Sinify

(redirected from Sinified)
Related to Sinified: Sinicized

Si·ni·fy

 (sī′nə-fī′, sĭn′ə-)
tr.v. Si·ni·fied, Si·ni·fy·ing, Si·ni·fies
To Sinicize.

[Late Latin Sīnae, the Chinese; see Sino- + -fy.]

Si′ni·fi·ca′tion (-fĭ-kā′shən) n.
References in periodicals archive ?
Also, it will specifically address how folklore studies in China were Sinified from the beginning of the movement in order to serve literary purposes.
Other approaches to the literary context of the Talks include, for example, Fairbank's China: A New History in which he takes the Talks as part of Mao's signification of Marxism and that can be viewed as a two-part enterprise: when he Sinified his Marxism, Mao masked it with an orthodox terminology.
Mythographical dissemination was further facilitated by the use of the freer luc bat (six-eight) verse form, which Eric Henry defines as a 'deeply traditional and popular mode of expression (which) establishes an immediate link between even the most sinified of narratives and the vast world of ca dao, or Vietnamese rural folk poetry'.
In Manchu dynastic practice, the emperor displayed a sinified face to his Chinese subjects but, even so, he did not pretend either to them or to his non-Chinese subjects that he was himself Chinese.
The leader of the rebellion, Hong Xiuquan preached a Sinified form of Christianity.
Singapore is not located on the peripheries of China (unlike the so-called Greater Chinese societies of Taiwan or Hong Kong, or the sinified outskirts of Vietnam) or India (unlike many Indo-Chinese states).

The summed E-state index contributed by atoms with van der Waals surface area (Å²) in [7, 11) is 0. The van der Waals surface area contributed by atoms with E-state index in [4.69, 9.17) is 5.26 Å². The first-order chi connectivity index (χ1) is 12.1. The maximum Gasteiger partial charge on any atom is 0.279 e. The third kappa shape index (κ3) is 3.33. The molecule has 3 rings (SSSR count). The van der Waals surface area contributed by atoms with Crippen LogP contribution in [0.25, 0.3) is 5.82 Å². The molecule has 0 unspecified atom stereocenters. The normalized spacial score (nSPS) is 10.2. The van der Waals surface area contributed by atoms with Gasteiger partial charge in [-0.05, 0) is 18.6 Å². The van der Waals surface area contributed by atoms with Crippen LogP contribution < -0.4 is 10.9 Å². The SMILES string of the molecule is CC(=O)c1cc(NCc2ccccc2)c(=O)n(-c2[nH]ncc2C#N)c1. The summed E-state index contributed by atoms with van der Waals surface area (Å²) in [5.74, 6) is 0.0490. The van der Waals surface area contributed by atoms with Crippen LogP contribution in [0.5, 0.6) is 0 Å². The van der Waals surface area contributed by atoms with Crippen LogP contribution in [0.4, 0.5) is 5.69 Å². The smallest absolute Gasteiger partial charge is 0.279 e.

the strands of Laozi and Zhuangzi, Confucius, Mencius, and sinified Buddhism) forms the fundamental structure of his writing.
a more Sinified group found throughout southwestern Yunnan, northern Burma, and into Thailand.
He emphasizes the Chinese revolutionary leader's encounter with and interpretation of Marxist-Leninist theory, and the relationship between his sinified Marxism and his political practice.
Peony is set in the last decade of the 18th century and the turn to the 19th century when many Jewish families in Kaifeng had already become Sinified racially.
In the 1920s and 1930s Vietnamese nationalists increasingly accepted this revolution, and extended it further, creating the basis for mass literacy in Vietnamese, but at the same time cutting off substantive direct contact with the Sinified character-based literary tradition of previous centuries.
Indeed, if Chen Yuan wished to give a good example of sinification of foreigners before Mongol rule in China, he did not need to mention An Shitong, but could have referred to the An family of Wuwei which was already sinified during the North-South period of division of China.